FORT EUSTIS, Va. – The Army Sergeant Major has a message for senior officers and unit commanders: It’s okay to do physical training at times outside of dawn and you better to read the new health and fitness manual.
sergeant. Major Michael Grinston told an audience of over 200 at the second annual Holistic health and fitness conference and exhibition that leaders need to be creative in planning, scheduling and managing training.
“Imagine a world where you do PT, do other things, and then go to the range,” Grinston said. “Mismanagement of training means, ‘I have to stick to a 6:30 training schedule because I can’t think beyond tomorrow.'”
This creative thinking, along with adherence to new Army fitness standards, are steps the service officials say they are taking to revolutionize the physical, nutritional, mental and spiritual health of every soldier through the Holistic Health and Fitness program. , also known as H2F.
The service has hired mental health specialists and engaged civilian physical therapists and occupational therapists. These positions, rather than being housed solely in medical facilities, now reside at the brigade level.
Since the inception of the H2F program in late 2020, the Army has sent teams and equipment to 28 brigades with plans to field 110 such teams across the force by 2030. The equipment includes equipment used for fitness testing, such as hex bars for deadlifts, powerlifting training stations, kettlebells, and medicine balls.
The Army Sergeant Major discussed the H2F program at the Center for Initial Military Training, part of the US Army Training and Doctrine Command, on Tuesday.
An audience member said that team members see heavy use of their equipment, coaches and facilities between 6:30 a.m. and 8 a.m. in units that have these items available to them.
But not so much the rest of the day.
Grinston said he works at the 82nd Airborne Division, which maintains an all-day firing range for use by its various subordinate units. Sure, this range has an element of marksmanship, but soldiers also face mental puzzles before and after firing. They also do physical training as part of their visit to the range.
“Some units have done exceptionally well with that,” Grinston said. “And you have to be creative.”
The top enlisted soldier set his own example from his days as a first sergeant many years ago. He remembers meeting with his brigade commander to get his training plan approved. Later, Grinston’s own senior sergeant major told him to add another formation.
Grinston “kindly declined,” he said. And after he did his push-ups, he repeated to his sergeant major that he had a training plan approved by the brigade commander, and until that changed, that’s what he was. would stick to his soldiers.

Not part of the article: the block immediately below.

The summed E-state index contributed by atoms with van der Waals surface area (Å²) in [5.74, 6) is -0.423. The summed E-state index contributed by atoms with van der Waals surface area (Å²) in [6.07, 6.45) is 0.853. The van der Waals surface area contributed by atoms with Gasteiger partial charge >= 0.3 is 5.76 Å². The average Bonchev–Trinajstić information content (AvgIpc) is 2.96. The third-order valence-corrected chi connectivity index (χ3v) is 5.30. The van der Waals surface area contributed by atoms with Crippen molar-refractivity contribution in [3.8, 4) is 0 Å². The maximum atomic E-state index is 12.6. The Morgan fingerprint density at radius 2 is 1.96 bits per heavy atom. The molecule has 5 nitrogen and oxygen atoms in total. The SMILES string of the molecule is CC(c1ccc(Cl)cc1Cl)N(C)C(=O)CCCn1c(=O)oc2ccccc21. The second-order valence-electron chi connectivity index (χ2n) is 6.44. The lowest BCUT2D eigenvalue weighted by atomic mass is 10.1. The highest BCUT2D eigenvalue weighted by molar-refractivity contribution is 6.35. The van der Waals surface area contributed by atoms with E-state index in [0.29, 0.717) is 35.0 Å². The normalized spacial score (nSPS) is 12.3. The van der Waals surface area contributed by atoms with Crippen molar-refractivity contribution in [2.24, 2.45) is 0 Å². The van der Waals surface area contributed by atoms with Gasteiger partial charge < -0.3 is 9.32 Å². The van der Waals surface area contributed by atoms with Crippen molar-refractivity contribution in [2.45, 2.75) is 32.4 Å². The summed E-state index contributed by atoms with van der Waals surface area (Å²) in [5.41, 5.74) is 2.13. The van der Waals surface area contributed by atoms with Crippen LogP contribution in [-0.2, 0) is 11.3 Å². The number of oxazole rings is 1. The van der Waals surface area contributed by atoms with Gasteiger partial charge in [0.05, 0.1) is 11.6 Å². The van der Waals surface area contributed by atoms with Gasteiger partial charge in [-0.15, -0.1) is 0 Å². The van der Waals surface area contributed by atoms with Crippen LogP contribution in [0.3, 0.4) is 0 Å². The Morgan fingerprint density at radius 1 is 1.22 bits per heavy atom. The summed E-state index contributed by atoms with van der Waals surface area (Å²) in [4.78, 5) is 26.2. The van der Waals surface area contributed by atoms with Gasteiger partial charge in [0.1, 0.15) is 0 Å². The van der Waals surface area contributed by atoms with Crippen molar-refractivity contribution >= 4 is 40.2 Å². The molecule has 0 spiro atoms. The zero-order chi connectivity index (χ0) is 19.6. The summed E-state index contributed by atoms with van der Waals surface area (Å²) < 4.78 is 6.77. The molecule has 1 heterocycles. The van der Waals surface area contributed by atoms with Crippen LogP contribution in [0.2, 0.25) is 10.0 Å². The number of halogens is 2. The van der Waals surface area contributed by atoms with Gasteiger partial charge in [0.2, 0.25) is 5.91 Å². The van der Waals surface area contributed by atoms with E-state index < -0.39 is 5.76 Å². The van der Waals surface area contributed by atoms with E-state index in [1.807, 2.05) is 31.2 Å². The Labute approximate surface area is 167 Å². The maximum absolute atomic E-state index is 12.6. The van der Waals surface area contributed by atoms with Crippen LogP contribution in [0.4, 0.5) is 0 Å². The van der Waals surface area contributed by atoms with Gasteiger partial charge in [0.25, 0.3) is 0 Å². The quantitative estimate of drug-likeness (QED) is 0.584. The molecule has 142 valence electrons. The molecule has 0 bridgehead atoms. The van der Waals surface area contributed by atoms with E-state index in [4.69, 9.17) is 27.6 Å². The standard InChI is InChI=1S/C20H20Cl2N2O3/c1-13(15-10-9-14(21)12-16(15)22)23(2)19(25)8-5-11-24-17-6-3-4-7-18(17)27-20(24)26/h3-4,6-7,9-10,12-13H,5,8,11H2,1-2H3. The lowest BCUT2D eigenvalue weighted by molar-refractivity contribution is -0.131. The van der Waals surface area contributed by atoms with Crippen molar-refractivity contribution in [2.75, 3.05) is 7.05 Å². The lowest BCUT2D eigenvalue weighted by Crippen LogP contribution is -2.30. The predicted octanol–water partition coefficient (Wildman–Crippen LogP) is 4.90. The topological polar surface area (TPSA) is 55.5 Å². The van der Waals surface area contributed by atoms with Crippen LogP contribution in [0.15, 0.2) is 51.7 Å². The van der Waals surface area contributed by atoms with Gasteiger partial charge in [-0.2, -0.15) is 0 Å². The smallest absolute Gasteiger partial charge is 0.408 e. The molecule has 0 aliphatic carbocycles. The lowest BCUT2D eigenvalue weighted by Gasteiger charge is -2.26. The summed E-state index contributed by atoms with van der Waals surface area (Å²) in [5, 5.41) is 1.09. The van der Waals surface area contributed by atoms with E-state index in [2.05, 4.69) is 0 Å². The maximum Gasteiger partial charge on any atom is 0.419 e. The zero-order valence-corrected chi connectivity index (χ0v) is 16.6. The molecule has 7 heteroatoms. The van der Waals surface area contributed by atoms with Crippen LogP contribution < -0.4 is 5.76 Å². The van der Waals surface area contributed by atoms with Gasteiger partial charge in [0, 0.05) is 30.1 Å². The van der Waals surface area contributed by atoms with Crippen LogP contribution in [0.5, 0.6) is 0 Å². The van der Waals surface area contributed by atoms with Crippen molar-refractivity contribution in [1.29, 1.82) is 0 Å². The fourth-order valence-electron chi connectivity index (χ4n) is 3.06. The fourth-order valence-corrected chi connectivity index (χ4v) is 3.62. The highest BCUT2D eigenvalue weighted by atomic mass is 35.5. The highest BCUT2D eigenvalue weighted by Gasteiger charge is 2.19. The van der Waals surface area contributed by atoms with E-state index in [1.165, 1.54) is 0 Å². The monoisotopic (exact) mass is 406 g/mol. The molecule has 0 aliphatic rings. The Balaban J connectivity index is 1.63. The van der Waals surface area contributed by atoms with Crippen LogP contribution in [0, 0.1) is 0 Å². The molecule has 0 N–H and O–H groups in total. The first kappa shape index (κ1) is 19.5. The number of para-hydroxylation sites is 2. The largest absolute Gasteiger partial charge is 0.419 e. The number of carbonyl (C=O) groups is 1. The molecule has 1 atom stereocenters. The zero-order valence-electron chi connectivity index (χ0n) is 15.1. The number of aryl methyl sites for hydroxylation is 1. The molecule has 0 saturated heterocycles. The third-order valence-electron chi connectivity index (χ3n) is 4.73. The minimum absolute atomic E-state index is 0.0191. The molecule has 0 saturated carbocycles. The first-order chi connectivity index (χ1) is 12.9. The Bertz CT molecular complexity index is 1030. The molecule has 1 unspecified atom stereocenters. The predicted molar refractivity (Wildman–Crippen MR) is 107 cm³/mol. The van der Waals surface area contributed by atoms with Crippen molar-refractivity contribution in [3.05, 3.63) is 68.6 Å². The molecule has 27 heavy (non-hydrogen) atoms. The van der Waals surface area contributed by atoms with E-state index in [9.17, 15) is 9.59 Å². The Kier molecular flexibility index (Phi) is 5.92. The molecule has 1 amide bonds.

“We all have to do better with training management,” Grinston said. “We need to manage our time better and the leaders need to be comfortable training outside of this window.”
But first, soldiers must know what to train.
This discrepancy was revealed when another retired soldier, also a member of TRADOC’s H2F team, shared that he and his colleagues saw little to no unit leaders, enlisted and officers, who read the FM 7-22, which is the Army H2F Manual.
Grinston said he would address this issue in full force to reinforce that leaders read and implement the material in the manual.
“Maybe I have to do better,” Grinston said. “It starts with the senior sergeant majors of the army, maybe we start with a conversation on FM 7-22”
He saw the same thing himself when, on an unannounced visit to do PT with a unit recently, the soldiers started their session with a stretch that had been removed from Army regulations about 15 years before – a calf stretch with toe pull, to be exact.
Six months after the release of version 3.0 of the Army Combat Fitness Test, Grinston observed a unit that had not performed the plank exercise as part of their session.
“We told you to do this for six months,” Grinston said. “How do you not know that? »
The sergeant major also said that if forced to choose, he would devote more resources, focus and funding to more regular use of mental resilience training.
“The mental aspect is where we miss the most,” he said.
Grinston began his speaking session with a one-minute focus on breathing – a mindfulness exercise in the 7-22 manual.
“We don’t practice mental resilience until something breaks and we move on to behavioral health,” Grinston said.
The sergeant major said behavioral health is good and should be encouraged when a soldier needs it.
But a focus on regular mental resilience training can be preventative and help build individual resources for the stress and mental health issues that everyone faces, soldier and civilian alike.
Todd South has written about crime, the courts, government and the military for several publications since 2004 and was named a 2014 Pulitzer Finalist for a co-authored project on witness intimidation. Todd is a Navy veteran of the Iraq War.